There is a reason preachers are always harping about forgiveness. It is one of the most challenging aspects of living out our faith in the way of Christ, so much so that our understanding of forgiveness is often distorted. We think forgiveness is a gift that we bestow on someone who has offended us, usually someone we would just as soon not have anything to do with. We think that forgiveness makes us look weak and open to abuse from others. We think that forgiveness gives approval and permission to those who have harmed us. We think that forgiveness means overlooking or forgetting our own hurt and pain.
There is a deeper way of forgiveness which honours our hurt and struggle and invites others into responsible living that we can explore together on Sunday in the Reflection time. If you are not able to be there, the recording will be on our web site (http://livingspirit.ca/sermons-2/ ). If you want to discuss this with me personally, please contact the church office at (403)243-3180 to arrange a time to get together.
Rev. Paul Mullen
He walked gently upon the Earth.
He was kind and carried more empathy in his heart than anyone I have met.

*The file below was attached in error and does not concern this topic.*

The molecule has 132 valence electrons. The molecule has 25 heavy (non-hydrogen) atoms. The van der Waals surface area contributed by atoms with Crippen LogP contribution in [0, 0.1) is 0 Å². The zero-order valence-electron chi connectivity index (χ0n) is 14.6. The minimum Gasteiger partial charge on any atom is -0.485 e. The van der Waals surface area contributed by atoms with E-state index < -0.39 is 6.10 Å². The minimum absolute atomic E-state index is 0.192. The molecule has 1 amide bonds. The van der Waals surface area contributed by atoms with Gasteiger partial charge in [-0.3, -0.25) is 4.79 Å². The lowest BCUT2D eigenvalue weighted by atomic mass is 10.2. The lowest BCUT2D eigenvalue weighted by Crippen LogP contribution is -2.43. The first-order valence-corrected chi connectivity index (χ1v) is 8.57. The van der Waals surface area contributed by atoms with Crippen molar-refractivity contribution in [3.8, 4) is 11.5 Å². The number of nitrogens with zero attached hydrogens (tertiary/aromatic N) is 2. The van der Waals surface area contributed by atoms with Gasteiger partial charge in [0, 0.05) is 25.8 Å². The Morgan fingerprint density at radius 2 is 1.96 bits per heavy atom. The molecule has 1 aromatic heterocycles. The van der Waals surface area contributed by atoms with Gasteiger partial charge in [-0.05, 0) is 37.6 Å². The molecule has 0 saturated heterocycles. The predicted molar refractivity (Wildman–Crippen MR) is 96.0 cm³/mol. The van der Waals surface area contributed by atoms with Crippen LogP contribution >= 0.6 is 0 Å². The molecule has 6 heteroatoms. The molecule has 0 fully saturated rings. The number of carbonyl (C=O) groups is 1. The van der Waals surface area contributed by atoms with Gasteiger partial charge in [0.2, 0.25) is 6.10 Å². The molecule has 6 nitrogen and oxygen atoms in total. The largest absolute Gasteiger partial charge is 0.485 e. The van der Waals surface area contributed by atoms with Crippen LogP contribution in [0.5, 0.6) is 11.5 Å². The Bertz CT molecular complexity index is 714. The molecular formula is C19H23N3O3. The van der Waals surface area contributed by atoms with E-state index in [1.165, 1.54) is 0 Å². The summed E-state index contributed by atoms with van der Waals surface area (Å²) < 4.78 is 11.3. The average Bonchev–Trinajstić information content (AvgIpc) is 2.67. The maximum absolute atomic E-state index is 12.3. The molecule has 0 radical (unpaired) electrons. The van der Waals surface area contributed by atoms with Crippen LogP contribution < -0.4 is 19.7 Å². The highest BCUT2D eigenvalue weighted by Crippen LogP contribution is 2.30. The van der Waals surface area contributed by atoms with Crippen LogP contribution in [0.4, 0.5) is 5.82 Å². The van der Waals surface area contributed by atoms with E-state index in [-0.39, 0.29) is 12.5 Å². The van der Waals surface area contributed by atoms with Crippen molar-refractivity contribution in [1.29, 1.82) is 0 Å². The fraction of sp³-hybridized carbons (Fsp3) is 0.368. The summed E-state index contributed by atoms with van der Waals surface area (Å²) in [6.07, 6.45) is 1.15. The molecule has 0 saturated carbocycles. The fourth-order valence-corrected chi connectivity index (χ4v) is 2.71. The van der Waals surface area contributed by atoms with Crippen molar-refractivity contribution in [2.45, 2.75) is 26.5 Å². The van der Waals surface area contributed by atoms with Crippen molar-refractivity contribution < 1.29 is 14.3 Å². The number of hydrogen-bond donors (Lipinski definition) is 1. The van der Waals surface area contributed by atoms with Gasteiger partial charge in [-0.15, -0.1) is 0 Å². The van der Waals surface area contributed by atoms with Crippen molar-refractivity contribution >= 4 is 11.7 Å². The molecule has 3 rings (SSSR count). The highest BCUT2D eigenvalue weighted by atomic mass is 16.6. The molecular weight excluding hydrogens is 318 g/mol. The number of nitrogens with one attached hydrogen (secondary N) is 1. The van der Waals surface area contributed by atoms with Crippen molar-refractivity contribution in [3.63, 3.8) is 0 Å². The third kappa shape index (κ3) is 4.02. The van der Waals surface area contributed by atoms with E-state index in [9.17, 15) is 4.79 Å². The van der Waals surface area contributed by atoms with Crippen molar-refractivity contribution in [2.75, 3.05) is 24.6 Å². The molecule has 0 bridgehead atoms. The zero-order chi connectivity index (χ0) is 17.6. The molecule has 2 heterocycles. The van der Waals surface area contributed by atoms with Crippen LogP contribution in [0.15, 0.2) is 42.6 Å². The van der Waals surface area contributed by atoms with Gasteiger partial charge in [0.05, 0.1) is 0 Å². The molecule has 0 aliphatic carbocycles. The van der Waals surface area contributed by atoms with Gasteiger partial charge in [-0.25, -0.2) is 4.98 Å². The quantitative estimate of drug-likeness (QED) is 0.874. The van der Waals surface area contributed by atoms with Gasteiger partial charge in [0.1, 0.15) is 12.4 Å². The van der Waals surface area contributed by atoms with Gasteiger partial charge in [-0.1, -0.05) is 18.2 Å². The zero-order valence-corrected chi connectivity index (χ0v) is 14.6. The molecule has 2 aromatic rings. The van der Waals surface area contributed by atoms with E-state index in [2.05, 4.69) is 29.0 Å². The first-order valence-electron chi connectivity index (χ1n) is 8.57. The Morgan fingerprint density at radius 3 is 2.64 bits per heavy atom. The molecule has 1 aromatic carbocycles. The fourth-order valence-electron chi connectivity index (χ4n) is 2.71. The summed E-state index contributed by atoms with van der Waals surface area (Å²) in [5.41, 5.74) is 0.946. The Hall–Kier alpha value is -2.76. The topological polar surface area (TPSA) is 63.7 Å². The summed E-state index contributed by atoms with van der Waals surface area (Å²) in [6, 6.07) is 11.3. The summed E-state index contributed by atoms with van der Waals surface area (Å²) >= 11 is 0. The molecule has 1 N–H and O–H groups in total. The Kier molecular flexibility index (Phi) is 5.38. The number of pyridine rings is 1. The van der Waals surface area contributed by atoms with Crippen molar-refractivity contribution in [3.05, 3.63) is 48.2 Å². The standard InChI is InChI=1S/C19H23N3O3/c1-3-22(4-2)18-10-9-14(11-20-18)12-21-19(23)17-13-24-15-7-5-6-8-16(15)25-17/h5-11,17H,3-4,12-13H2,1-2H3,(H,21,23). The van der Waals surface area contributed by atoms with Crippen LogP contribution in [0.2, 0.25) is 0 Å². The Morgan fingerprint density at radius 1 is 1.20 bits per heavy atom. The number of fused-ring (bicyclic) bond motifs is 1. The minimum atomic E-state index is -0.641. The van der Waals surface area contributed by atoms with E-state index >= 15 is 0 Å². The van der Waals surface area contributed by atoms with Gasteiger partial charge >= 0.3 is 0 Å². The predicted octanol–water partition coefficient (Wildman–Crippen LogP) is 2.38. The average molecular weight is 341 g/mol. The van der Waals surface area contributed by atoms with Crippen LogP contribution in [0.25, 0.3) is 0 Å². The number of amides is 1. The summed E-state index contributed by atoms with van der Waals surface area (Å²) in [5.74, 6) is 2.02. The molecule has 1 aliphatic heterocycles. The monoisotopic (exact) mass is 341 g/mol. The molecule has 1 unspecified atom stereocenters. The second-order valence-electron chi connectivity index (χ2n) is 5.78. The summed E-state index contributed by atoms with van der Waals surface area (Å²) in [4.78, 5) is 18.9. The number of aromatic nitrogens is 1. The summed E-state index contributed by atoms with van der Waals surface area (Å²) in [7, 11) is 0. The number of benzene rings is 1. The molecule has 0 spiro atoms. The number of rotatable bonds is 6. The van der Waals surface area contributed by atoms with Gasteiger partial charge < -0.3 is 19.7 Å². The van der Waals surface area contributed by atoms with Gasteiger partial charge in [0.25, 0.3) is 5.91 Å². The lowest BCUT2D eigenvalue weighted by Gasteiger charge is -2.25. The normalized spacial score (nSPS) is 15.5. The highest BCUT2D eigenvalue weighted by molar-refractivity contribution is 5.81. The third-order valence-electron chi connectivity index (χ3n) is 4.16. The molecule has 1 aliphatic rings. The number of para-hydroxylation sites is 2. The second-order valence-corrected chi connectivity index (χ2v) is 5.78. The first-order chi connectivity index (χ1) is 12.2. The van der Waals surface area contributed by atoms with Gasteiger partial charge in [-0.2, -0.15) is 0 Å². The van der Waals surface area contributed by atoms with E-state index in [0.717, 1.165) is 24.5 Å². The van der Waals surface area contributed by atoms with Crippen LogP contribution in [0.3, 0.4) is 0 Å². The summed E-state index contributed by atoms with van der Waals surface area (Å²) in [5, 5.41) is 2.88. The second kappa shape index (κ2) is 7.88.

He was shy and unassuming but he could swing dance and pray.
He did not fit into his skin and it haunted him every day because he lived in Redneck Country where bibles slammed and shamed.
He worked until he couldn’t but he still gave and learned humility through fear and acceptance.
He loved animals and they loved him.
He loved me and my brothers unconditionally.
He saw the wealth in the wisdom of Seniors and in the Lost and Broken-Hearted.
He loved my children and their spouses and he loved my grandchildren yet he was only able to meet my grandsons through FaceTime.
His voice was soft and yet his energy was full of musicals and Hollywood Greats.
He was nervous every second of every day of his life but he never lacked the strength to tell someone that he loved them.
He enjoyed a salvific and heart wrenching relationship with our mother who gave everything and more to keep him with us. A true love story.
He grew tired of the rejection, betrayal and abandonment of our world while our family held him, knew him and loved all of him.
He loved Jesus and the music of Steven Curtis Chapman.
He was here for 48 years.
He walked gently upon the earth wanting and needing what we all want and need…to be seen, to be known and to be cherished.
And now he is gone.
But just from our sight, not from our souls because that is impossible.
As Steven Curtis Chapman sings, “I’ll See You In a Little While” I live in anticipation of being with my whole and happy brother.
Until then, I’ve got this Teddy. I will take care of Mom and Big Guy. Promise Promise.
I love you my brother, a courageous soul with a cause who just happened to be a minnow kisser.
And P.S. If you did not have the opportunity or take the time to get to know Teddy, well…you missed Heaven on earth.
His big Sister
There is new evidence that a fire in a coal bunker inside the Titanic weakened its structure making the iceberg impact worse than it otherwise might have been. The fire was ignored? Only heaven knows. What we do know is that experts agree that a combination of different factors led to the Titanic’s disaster.